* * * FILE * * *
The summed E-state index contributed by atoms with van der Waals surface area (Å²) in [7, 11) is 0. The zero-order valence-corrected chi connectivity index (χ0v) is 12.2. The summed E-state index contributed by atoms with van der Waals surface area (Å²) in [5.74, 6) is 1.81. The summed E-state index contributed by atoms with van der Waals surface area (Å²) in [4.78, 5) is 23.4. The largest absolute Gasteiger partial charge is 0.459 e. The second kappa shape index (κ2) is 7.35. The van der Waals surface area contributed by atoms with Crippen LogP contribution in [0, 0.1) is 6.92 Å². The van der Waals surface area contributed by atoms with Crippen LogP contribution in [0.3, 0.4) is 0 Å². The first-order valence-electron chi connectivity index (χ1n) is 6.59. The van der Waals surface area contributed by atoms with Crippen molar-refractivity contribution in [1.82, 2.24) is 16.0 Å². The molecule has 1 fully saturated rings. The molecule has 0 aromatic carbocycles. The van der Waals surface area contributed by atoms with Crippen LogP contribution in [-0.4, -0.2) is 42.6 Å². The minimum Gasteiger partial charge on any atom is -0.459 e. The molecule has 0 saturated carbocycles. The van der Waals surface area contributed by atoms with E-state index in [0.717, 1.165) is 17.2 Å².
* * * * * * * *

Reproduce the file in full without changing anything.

The summed E-state index contributed by atoms with van der Waals surface area (Å²) in [7, 11) is 0. The zero-order valence-corrected chi connectivity index (χ0v) is 12.2. The summed E-state index contributed by atoms with van der Waals surface area (Å²) in [5.74, 6) is 1.81. The summed E-state index contributed by atoms with van der Waals surface area (Å²) in [4.78, 5) is 23.4. The largest absolute Gasteiger partial charge is 0.459 e. The second kappa shape index (κ2) is 7.35. The van der Waals surface area contributed by atoms with Crippen LogP contribution in [0, 0.1) is 6.92 Å². The van der Waals surface area contributed by atoms with Crippen LogP contribution in [0.3, 0.4) is 0 Å². The first-order valence-electron chi connectivity index (χ1n) is 6.59. The van der Waals surface area contributed by atoms with Crippen molar-refractivity contribution in [1.82, 2.24) is 16.0 Å². The molecule has 1 fully saturated rings. The molecule has 0 aromatic carbocycles. The van der Waals surface area contributed by atoms with Crippen LogP contribution in [-0.4, -0.2) is 42.6 Å². The minimum Gasteiger partial charge on any atom is -0.459 e. The molecule has 0 saturated carbocycles. The van der Waals surface area contributed by atoms with E-state index in [0.717, 1.165) is 17.2 Å².